Think Santa this Christmas!

Let’s spell it out loud and clear: SANTA (Straighten up, Active, Neck long, Take breaks, Action)

Take the S for Straighten up:

Good posture decreases our susceptibility to back pain.

Call on the A for Active:

Eating so much over the festive period requires us to be more active. Get outdoors, go for a walk, take a beach or park run with family and friends.

Sound out the N for Neck long:

Constantly looking down at our phones puts enormous strain on our necks and spines. Create ‘no phone’ policy during the festive period, allowing festive gatherings to be true social occasions. When using your phone bring it to eye level, so your neck is long.

Sing out T for Take breaks:

Christmas is always a busy time putting up decorations, wrapping presents and cooking up Christmas feasts. Our spine often feels the constant strain that we place on our bodies. Ask for help so that you are not doing all the tasks at once or on your own. Allow yourself to take frequent breaks.

Finally move the A into place for Action:

Do some simple movements outside of your repetitive movement zone as demonstrated by Santa. The action of arms out or arms up and a knee lift to the bent elbow is so easy.

Thank you, SANTA

3 Common Walking Myths Busted!

Walking as an exercise needs to be understood and respected. It is time to dismiss the commonly held idea around walking not being a worthwhile workout. Here we present the truth about three walking for exercise myths.

Myth #1: 10,000 Steps is the Holy Grail

“Wow, I’ve done it” is a common thought and produces a feeling of achievement when your fitness tracker signals you have hit the 10,000 step target. Perhaps this often used walking target is really only an arbitrary number when it comes to health benefits.

At Columbia University, Carol Ewing Garber, PhD, professor of movement sciences, believes the 10,000 step goal requires some rethinking.  “[Walking 10,000 steps] will result in health benefits,” Garber says. “But it should be noted that … there is benefit even with small amounts of walking and the benefits increase with the more steps you walk each day.”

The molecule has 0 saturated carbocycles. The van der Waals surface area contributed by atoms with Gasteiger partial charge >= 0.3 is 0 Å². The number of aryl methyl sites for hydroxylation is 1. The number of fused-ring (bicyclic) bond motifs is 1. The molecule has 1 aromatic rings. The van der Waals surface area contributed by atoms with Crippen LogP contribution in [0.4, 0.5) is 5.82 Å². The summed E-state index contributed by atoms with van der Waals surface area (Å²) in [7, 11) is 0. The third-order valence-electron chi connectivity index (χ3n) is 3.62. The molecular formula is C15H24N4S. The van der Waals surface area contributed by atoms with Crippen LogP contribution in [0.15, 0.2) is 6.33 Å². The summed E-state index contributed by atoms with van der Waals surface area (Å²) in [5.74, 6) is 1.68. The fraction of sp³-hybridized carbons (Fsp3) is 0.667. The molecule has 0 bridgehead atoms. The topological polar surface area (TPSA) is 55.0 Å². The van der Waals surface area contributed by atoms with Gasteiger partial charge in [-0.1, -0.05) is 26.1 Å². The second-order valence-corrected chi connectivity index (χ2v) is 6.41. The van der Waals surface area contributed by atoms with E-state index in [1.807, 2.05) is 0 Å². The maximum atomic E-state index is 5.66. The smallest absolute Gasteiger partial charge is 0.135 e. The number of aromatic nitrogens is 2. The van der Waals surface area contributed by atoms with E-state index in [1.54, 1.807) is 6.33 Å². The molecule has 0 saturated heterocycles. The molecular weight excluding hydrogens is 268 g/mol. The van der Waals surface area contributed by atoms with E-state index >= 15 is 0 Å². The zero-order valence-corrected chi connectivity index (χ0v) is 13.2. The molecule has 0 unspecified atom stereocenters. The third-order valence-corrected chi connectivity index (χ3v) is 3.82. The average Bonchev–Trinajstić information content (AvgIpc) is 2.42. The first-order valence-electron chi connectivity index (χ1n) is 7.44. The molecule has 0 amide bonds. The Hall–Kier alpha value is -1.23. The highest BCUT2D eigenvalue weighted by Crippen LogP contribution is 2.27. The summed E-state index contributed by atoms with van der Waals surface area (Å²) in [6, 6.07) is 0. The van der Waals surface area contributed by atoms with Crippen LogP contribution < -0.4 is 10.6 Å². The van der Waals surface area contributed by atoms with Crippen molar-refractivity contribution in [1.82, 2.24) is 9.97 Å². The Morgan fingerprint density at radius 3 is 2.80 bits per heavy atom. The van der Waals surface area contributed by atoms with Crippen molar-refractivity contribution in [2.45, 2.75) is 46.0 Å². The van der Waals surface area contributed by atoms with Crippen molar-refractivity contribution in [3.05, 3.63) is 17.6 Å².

Garber proposes that we change our goal setting thinking from how many steps we’ve walked in a day to how much moderate intensity exercise we do each week.

Based on research, Garber suggests that we aim for 150 minutes of moderate intensity exercise per week. This moderate physical activity approach is thought to be less overwhelming to new exercisers. However, moderate intensity exercise will continue to be effective in lowering blood pressure and improving glucose tolerance.

Research published in the British Medical Journal has shown that even when a step count is minimal, walking an additional 2000 steps per day will assist to lower body mass index and boost insulin sensitivity.

Myth #2: Walking Doesn’t Help With Weight Loss

A gentle stroll is certainly not going to do the work required for weight loss. However, a stroll is still better than lounging around watching soapy dramas from a burning calories point of view. Leslie Sansone, fitness expert and well known for creating Walk at Home Workouts, has the evidence to support her claim: “Walking works for weight loss!”.

In a research study at the University of Virginia, overweight women lost more belly fat over a 12 week period when they did the following combination:

  • Three, 30 minute high intensity walks per week.
  • Two moderately paced walks per week.

When looking at the calories burnt when walking, a second study showed that 20% more calories were burnt by varying the speed of walking compared to maintaining the same pace.